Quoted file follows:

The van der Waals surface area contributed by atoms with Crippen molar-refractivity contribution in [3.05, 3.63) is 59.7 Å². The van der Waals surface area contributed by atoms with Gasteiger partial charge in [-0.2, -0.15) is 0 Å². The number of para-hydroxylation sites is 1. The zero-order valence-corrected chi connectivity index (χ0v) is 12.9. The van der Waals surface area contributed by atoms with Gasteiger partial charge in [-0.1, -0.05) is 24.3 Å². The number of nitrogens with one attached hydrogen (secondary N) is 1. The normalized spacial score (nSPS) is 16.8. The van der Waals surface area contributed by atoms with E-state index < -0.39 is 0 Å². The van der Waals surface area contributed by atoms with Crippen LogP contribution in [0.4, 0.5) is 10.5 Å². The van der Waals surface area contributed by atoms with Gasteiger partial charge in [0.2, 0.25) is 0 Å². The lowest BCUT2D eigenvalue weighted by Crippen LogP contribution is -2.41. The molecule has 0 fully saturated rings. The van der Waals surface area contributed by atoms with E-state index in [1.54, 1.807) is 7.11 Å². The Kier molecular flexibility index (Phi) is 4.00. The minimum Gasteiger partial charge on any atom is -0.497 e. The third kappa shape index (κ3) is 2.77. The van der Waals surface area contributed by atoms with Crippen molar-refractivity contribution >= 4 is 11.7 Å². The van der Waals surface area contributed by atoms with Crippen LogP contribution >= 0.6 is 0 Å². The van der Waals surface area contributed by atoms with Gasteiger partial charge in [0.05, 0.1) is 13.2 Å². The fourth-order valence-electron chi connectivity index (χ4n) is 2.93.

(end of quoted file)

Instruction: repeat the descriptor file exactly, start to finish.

The van der Waals surface area contributed by atoms with Crippen molar-refractivity contribution in [3.05, 3.63) is 59.7 Å². The van der Waals surface area contributed by atoms with Gasteiger partial charge in [-0.2, -0.15) is 0 Å². The number of para-hydroxylation sites is 1. The zero-order valence-corrected chi connectivity index (χ0v) is 12.9. The van der Waals surface area contributed by atoms with Gasteiger partial charge in [-0.1, -0.05) is 24.3 Å². The number of nitrogens with one attached hydrogen (secondary N) is 1. The normalized spacial score (nSPS) is 16.8. The van der Waals surface area contributed by atoms with E-state index < -0.39 is 0 Å². The van der Waals surface area contributed by atoms with Crippen LogP contribution in [0.4, 0.5) is 10.5 Å². The van der Waals surface area contributed by atoms with Gasteiger partial charge in [0.2, 0.25) is 0 Å². The lowest BCUT2D eigenvalue weighted by Crippen LogP contribution is -2.41. The molecule has 0 fully saturated rings. The van der Waals surface area contributed by atoms with E-state index in [1.54, 1.807) is 7.11 Å². The Kier molecular flexibility index (Phi) is 4.00. The minimum Gasteiger partial charge on any atom is -0.497 e. The third kappa shape index (κ3) is 2.77. The van der Waals surface area contributed by atoms with Crippen molar-refractivity contribution >= 4 is 11.7 Å². The van der Waals surface area contributed by atoms with Crippen LogP contribution >= 0.6 is 0 Å². The van der Waals surface area contributed by atoms with Gasteiger partial charge in [0.05, 0.1) is 13.2 Å². The fourth-order valence-electron chi connectivity index (χ4n) is 2.93.